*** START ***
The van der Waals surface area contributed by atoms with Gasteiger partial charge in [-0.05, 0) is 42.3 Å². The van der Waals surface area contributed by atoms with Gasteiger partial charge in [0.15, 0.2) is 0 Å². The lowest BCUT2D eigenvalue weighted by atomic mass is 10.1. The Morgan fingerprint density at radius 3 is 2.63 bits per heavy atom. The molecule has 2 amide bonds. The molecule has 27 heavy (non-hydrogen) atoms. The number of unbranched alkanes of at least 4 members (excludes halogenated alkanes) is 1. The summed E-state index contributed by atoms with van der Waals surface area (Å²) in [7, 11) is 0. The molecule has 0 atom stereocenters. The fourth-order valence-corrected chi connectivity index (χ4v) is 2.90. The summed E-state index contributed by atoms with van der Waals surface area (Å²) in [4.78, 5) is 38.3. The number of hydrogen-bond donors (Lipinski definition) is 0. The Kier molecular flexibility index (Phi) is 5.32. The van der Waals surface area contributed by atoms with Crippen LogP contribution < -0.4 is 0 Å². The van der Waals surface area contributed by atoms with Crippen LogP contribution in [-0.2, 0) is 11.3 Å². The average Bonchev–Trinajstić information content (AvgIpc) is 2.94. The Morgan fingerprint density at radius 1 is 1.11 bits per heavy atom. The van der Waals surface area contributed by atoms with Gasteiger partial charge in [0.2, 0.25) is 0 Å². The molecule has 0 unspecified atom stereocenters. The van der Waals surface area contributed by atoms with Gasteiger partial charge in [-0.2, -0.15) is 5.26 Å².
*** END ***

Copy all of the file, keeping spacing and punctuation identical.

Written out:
The van der Waals surface area contributed by atoms with Gasteiger partial charge in [-0.05, 0) is 42.3 Å². The van der Waals surface area contributed by atoms with Gasteiger partial charge in [0.15, 0.2) is 0 Å². The lowest BCUT2D eigenvalue weighted by atomic mass is 10.1. The Morgan fingerprint density at radius 3 is 2.63 bits per heavy atom. The molecule has 2 amide bonds. The molecule has 27 heavy (non-hydrogen) atoms. The number of unbranched alkanes of at least 4 members (excludes halogenated alkanes) is 1. The summed E-state index contributed by atoms with van der Waals surface area (Å²) in [7, 11) is 0. The molecule has 0 atom stereocenters. The fourth-order valence-corrected chi connectivity index (χ4v) is 2.90. The summed E-state index contributed by atoms with van der Waals surface area (Å²) in [4.78, 5) is 38.3. The number of hydrogen-bond donors (Lipinski definition) is 0. The Kier molecular flexibility index (Phi) is 5.32. The van der Waals surface area contributed by atoms with Crippen LogP contribution < -0.4 is 0 Å². The van der Waals surface area contributed by atoms with Crippen LogP contribution in [-0.2, 0) is 11.3 Å². The average Bonchev–Trinajstić information content (AvgIpc) is 2.94. The Morgan fingerprint density at radius 1 is 1.11 bits per heavy atom. The van der Waals surface area contributed by atoms with Gasteiger partial charge in [0.2, 0.25) is 0 Å². The molecule has 0 unspecified atom stereocenters. The van der Waals surface area contributed by atoms with Gasteiger partial charge in [-0.2, -0.15) is 5.26 Å².